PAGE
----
Talia Goldberg was the first person to tell me about Dipsea. First of all, if you don’t know her, she’s a badass — the youngest partner in Bessemer’s history. And that firm’s been around since 1911. She’s incredible.
She texted one night and told me about this podcasting app that was something like Fifty Shades of Grey but audio. Essentially, erotica.
That wasn’t a space I’d spent a lot of time thinking about, but Laurel is into freaky stuff, so I asked what her thoughts were. She wasn’t really interested. I reached out to my girlfriends but couldn’t get them excited either. This was early days for Dipsea, I think they might have been raising a friends and family round at that point. Without traction, I was trying to get a sense of demand.
Months later, Dipsea raised $5.5M from Thrive and Bedrock. The takeaway for me was that to varying degrees, we all live in bubbles. I asked the women closest to me, but I could have been much more thorough in talking to people outside my circle. It’s still early days for the company, of course, but I should have diligenced the concept with a wider range of consumers.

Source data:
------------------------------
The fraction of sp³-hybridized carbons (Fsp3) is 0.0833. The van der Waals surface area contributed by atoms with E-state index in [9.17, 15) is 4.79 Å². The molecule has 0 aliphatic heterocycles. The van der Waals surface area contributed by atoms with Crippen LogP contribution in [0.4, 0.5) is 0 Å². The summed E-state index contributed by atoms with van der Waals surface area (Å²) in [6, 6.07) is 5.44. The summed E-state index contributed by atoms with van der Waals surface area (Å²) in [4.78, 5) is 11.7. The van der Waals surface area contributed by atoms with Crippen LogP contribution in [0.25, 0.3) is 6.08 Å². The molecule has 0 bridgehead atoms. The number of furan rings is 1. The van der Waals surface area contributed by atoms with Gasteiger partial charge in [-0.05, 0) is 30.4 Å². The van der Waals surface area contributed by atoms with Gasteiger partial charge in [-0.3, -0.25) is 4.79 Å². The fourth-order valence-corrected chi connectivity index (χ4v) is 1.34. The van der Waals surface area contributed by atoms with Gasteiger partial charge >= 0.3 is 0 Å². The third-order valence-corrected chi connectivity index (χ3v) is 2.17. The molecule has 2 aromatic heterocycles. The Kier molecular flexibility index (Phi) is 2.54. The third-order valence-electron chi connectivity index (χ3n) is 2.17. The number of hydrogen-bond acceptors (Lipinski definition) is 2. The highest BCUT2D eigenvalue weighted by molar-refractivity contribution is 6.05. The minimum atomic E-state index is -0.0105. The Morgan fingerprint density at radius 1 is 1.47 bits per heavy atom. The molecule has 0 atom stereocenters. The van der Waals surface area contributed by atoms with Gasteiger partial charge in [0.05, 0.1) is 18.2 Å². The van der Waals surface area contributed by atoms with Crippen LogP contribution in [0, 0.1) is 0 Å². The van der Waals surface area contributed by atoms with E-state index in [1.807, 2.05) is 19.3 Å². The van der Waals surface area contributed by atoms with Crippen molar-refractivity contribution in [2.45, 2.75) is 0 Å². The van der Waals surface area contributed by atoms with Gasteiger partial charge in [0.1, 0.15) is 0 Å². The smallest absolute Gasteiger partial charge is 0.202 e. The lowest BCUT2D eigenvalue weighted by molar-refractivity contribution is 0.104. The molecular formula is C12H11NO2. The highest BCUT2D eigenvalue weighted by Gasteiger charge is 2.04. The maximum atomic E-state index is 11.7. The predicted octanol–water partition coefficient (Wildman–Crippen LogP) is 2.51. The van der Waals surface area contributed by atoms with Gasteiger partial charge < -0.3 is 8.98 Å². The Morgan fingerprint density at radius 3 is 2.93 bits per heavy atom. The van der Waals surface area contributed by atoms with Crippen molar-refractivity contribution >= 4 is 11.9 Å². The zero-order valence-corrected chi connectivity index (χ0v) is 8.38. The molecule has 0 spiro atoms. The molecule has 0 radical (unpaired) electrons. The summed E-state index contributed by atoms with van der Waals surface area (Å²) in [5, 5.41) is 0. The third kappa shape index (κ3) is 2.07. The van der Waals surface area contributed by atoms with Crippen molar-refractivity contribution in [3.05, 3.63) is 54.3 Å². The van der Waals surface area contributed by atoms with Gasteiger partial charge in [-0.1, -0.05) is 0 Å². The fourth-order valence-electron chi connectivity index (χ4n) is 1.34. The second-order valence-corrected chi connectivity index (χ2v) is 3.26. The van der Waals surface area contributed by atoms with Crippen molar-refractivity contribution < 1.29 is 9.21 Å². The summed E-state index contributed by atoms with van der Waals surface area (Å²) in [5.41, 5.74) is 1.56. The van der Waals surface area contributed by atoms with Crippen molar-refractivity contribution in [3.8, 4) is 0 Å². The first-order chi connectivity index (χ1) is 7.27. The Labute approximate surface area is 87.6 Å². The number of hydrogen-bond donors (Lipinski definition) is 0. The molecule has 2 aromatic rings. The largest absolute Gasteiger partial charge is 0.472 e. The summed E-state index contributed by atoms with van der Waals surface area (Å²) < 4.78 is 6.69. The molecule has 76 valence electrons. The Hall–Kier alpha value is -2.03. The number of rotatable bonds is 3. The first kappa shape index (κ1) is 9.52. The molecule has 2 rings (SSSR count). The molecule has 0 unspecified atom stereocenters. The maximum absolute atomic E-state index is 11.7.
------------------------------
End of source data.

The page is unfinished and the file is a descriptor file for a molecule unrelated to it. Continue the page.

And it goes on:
Maybe it’s because I’m from the city, but I really believe that you should never underestimate a native New Yorker. Oftentimes, they have a resourcefulness (and network) that can make a difference. I also think the pressure I had growing up is not unique — a lot of other born-and-bred NYers had similar experiences. I think that can make for resilient entrepreneurs — people that refuse to fail.
That’s one of the mistakes I made with Headway.
I think I was one of the Headway founders’ first pitches. I knew one of them peripherally but was reintroduced by friends, and though I thought their idea to build a marketplace for mental health was intriguing, and an admirable mission to solve, I didn’t see the big vision.